November 2, 2018 6:43 am Leave your thoughts
This month, we’re taking a good look at men’s health. Today, we’re answering a question one of our customers recently asked us: should men follow an alkaline diet?
Let’s start by working out just what an alkaline diet is.
What’s an alkaline diet?
An alkaline diet is based on a theory: that levels of excess acid in the body, caused by poor diet, exacerbate various health conditions. By changing the way we eat, the theory runs, it’s possible to alter the pH balance of our bodies and our blood, alleviating these health conditions.
Supporters of the alkaline diet claim that it works well for those suffering from arthritis, diabetes, kidney and liver problems, digestive issues – and even cancer. So far, it’s mostly been popular with women (perhaps because it’s also been recommended for osteoporosis), but men are becoming increasingly interested too.
Those following this diet cut down on foods that are considered ‘acid-producing’ and boost their intake of foods that are ‘alkaline’. Foods in the ‘acidic’ category include meat, refined sugar, dairy products, wheat and many other grains, caffeine, alcohol and processed foods. What’s left in the alkaline category?! Basically, fruit and vegetables, nuts and seeds, and some selected whole grains.
What’s the problem?
There are some fairly high-profile supporters of the alkaline diet. There are also some pretty vocal opponents of it – and they’re mostly lined up on the scientific side. Opponents point out that while the diet may have originated in proper scientific theory – a bid to change the pH of urine, to prevent kidney stones and urinary tract infections – it’s become bogged down in pseudoscience subsequently. You might be able to alter the pH of your urine – but not of the rest of your body. The pH balance of our blood and our bodies is not affected by what we eat.
And just to be crystal clear, Cancer Research UK finds no evidence that an alkaline diet prevents cancer (or indeed, that an ‘acidic’ diet causes cancer).
Is it still worth a try?
Lots of celebrities on alkaline diets look amazingly fit and supporters of the diet will point to great health benefits: they’re more energetic, less prone to colds and infections, they’ve lost weight and they sleep better.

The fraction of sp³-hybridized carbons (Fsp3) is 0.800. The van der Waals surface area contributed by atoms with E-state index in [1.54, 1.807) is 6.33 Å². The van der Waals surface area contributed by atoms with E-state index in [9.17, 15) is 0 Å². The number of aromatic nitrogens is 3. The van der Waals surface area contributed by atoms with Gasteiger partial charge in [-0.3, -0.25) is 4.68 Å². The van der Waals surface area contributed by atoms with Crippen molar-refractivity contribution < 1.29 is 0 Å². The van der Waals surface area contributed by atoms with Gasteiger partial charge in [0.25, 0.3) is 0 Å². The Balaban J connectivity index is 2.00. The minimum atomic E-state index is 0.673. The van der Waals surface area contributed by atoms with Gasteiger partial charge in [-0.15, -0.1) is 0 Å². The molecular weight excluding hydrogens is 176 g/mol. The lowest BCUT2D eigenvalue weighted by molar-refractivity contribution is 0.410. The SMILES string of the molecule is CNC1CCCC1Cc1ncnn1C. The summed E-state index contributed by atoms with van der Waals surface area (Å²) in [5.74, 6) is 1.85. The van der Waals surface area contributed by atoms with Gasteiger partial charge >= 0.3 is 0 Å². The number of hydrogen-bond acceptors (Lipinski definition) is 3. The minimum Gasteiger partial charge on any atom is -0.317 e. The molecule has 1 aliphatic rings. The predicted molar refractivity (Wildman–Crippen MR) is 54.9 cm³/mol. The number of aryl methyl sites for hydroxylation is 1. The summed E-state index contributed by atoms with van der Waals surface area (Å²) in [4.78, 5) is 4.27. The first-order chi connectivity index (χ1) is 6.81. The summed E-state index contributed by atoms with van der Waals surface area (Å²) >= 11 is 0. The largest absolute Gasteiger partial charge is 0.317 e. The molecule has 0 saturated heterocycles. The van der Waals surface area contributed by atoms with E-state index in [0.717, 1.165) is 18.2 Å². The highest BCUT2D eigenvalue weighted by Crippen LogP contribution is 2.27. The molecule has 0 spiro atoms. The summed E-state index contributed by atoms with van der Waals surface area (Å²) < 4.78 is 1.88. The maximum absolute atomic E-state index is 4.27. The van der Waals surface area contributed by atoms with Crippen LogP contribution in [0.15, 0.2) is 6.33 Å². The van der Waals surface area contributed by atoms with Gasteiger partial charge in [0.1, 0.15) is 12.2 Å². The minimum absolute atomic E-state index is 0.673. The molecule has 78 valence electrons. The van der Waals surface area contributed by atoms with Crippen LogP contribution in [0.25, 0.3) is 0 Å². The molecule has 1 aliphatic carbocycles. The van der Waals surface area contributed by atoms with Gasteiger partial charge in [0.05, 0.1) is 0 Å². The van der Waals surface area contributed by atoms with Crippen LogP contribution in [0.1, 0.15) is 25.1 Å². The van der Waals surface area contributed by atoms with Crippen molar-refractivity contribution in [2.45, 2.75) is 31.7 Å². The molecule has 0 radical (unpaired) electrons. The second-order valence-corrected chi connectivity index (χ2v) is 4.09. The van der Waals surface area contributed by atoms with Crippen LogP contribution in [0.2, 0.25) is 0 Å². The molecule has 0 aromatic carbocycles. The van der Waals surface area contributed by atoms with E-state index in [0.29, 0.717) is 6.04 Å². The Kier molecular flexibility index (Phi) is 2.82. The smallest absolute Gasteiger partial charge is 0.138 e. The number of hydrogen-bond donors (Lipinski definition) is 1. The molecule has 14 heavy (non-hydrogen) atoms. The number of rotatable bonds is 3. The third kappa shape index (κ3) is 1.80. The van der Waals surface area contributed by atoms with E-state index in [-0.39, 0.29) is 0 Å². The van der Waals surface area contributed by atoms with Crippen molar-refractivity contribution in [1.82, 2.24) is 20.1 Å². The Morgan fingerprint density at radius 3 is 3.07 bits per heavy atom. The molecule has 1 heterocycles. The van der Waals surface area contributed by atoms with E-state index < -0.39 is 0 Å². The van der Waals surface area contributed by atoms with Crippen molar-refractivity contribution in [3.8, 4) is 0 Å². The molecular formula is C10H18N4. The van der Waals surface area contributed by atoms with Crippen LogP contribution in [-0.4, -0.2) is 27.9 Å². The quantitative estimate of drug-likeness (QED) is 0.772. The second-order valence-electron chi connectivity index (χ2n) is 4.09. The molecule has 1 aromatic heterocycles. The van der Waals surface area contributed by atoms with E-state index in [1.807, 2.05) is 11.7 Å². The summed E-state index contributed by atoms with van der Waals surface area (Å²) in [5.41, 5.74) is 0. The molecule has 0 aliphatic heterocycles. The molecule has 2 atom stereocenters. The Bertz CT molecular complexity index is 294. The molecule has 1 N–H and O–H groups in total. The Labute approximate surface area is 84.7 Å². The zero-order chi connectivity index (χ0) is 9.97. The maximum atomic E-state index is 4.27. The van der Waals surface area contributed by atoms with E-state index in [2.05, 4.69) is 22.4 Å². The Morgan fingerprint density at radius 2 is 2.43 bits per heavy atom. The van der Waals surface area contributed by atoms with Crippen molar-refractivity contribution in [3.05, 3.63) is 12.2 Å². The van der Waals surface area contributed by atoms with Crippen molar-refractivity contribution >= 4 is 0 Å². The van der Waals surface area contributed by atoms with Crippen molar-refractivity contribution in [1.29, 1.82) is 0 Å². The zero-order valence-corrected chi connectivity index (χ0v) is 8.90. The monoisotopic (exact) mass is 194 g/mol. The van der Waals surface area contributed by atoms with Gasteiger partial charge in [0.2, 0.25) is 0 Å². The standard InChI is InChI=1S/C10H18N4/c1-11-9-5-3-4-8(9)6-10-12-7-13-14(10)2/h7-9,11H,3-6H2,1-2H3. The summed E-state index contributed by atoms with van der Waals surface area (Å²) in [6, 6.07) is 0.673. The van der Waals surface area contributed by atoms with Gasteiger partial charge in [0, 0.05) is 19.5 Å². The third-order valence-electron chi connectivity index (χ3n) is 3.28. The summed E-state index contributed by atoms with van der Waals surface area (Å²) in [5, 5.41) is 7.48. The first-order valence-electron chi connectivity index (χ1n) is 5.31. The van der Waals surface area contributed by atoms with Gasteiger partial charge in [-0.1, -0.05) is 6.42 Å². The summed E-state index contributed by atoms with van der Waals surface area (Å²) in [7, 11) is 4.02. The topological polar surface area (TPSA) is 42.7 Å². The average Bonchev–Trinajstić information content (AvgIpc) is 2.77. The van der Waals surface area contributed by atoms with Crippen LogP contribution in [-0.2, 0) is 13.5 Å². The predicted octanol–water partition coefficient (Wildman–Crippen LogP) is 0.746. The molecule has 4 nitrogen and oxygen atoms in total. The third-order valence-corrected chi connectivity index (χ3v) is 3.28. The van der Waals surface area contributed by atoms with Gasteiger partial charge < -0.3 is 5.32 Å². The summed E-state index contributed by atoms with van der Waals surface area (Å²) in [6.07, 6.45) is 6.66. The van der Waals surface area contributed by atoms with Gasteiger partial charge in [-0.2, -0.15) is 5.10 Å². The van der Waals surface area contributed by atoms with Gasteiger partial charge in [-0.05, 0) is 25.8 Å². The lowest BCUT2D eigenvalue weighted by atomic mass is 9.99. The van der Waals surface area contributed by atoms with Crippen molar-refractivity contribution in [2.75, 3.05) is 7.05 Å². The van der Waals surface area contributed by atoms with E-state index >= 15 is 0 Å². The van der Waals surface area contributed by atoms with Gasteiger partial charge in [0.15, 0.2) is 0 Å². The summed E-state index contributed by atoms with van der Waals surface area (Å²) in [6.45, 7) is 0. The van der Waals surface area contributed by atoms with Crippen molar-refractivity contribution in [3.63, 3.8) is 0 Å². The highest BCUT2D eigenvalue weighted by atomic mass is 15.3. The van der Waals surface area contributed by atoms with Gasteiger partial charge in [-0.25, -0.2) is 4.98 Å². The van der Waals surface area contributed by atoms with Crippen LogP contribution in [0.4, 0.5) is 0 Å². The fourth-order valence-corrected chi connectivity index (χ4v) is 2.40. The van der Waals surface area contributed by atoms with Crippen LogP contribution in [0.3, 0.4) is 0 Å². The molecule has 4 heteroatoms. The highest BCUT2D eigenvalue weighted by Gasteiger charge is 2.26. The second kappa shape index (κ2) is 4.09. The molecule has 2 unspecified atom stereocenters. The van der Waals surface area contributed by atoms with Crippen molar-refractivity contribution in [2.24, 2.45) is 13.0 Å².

They may have a point. Like many strict diets, simply focusing properly on what you eat is likely to see an improvement in your health. Cutting down on red meat, refined sugar, high-fat dairy, caffeine, alcohol and processed foods – and not basing your entire diet on wheat – are all moves well in line with respected, scientifically backed health advice. You’ll rarely find anyone prepared to argue against eating more fruit and vegetables, either.
But cutting out ‘acidic’ food groups altogether would be foolish, say health bodies. To do so would be to risk deficiencies in all kinds of vitamins and minerals, as well as a shortfall in vital protein.
What about men in particular?
It’s thought that men may have been less ready to take up this diet because of its emphasis on giving up both meat and dairy products, leading to a potentially large loss of protein. Men – particularly those who take part in strenuous exercise – need to ensure they obtain the right amount of protein from their diets. It’s therefore essential that men interested in this diet work out their exact dietary requirements and how they can obtain them, before simply eliminating elements. It’s clearly fine to cut down on the guaranteed nasties: alcohol, caffeine, refined sugar and processed foods. But men should be particularly careful about getting rid of the vitamins and minerals found in dairy foods, meat and other whole grains altogether.
Go into this with your eyes wide open – and read up about it widely first. If you decide to follow any form of an alkaline diet, make sure you do so in a balanced way, cutting down on foods accepted to be bad in excess, but stopping short of taking out major food groups.
Make sure the food you eat is of the highest, most nutritious quality. For top nutrition, you need wholefoods, in which you’re eating the whole of the food, replete with all its vitamins and minerals. Naturally Good Food has a huge range of wholefoods, encompassing grains and flakes, nuts, seeds, dried fruit, rice, pulses, oils and more. We specialise in organic products (but sell non-organic too), giving you these foods in their most natural, unadulterated forms. And if you’re avoiding dairy or gluten, then you need to check out our ‘free from’ section, with its range of high-quality, high-protein alternatives.
‘Alkaline diet’ foods
If you’re interested in foods from the ‘alkaline list’, you’ll be able to find many of them at Naturally Good Food. We’ve got, for instance:
- Almonds and other nuts
- Seeds of all kinds, large and small
- Almond milk and other non-dairy milks
- Brown rice protein powder
- Wheatgrass, barleygrass and mixed greens superfood powders
- All kind of sproutable pulses, grains and seeds
- Plant-based oils
- Amaranth, buckwheat and quinoa (the three most well-known gluten-free grains)
- Sprouted breads (and sprouted flours to make your own)
- Herbal teas
Whatever you do, and whatever you eat, make sure you give your body just what it needs. At Naturally Good Food, we’re here to help with that.acid foods, alkaline diet, alkaline foods, almond milk, almonds, amaranth, barleygrass powder, brown rice protein powder, buckwheat, coconut, cold-pressed oils, dairy free, dairy-free milk, dried fruit, flakes, free from, Gluten free, gluten free grains, grains, green superfood powder, Herb Tea, men, men's health, Movember, non-dairy milk, Nuts, Organic, plant-based oils, Pulses, quinoa, Rice, Seeds, sprouted bread, sprouted flour, sprouting, sprouting pulses, tofu, wheatgrass powder, whole grains, Wholefoods
This post was written by Yzanne